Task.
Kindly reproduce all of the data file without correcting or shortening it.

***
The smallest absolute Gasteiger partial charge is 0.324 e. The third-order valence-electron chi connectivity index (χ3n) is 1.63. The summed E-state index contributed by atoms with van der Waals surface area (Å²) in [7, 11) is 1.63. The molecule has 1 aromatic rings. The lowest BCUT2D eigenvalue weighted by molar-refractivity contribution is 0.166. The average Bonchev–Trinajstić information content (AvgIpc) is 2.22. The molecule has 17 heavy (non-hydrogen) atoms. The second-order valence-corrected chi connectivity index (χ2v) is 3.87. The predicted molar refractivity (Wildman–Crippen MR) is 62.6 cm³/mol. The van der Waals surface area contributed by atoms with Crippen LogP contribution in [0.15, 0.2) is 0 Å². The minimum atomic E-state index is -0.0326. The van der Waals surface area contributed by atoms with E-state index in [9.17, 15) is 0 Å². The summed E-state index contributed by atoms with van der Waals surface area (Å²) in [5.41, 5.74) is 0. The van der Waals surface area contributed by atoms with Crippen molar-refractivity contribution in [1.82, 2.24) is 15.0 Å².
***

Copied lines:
The smallest absolute Gasteiger partial charge is 0.324 e. The third-order valence-electron chi connectivity index (χ3n) is 1.63. The summed E-state index contributed by atoms with van der Waals surface area (Å²) in [7, 11) is 1.63. The molecule has 1 aromatic rings. The lowest BCUT2D eigenvalue weighted by molar-refractivity contribution is 0.166. The average Bonchev–Trinajstić information content (AvgIpc) is 2.22. The molecule has 17 heavy (non-hydrogen) atoms. The second-order valence-corrected chi connectivity index (χ2v) is 3.87. The predicted molar refractivity (Wildman–Crippen MR) is 62.6 cm³/mol. The van der Waals surface area contributed by atoms with Crippen LogP contribution in [0.15, 0.2) is 0 Å². The minimum atomic E-state index is -0.0326. The van der Waals surface area contributed by atoms with E-state index in [9.17, 15) is 0 Å². The summed E-state index contributed by atoms with van der Waals surface area (Å²) in [5.41, 5.74) is 0. The van der Waals surface area contributed by atoms with Crippen molar-refractivity contribution in [1.82, 2.24) is 15.0 Å².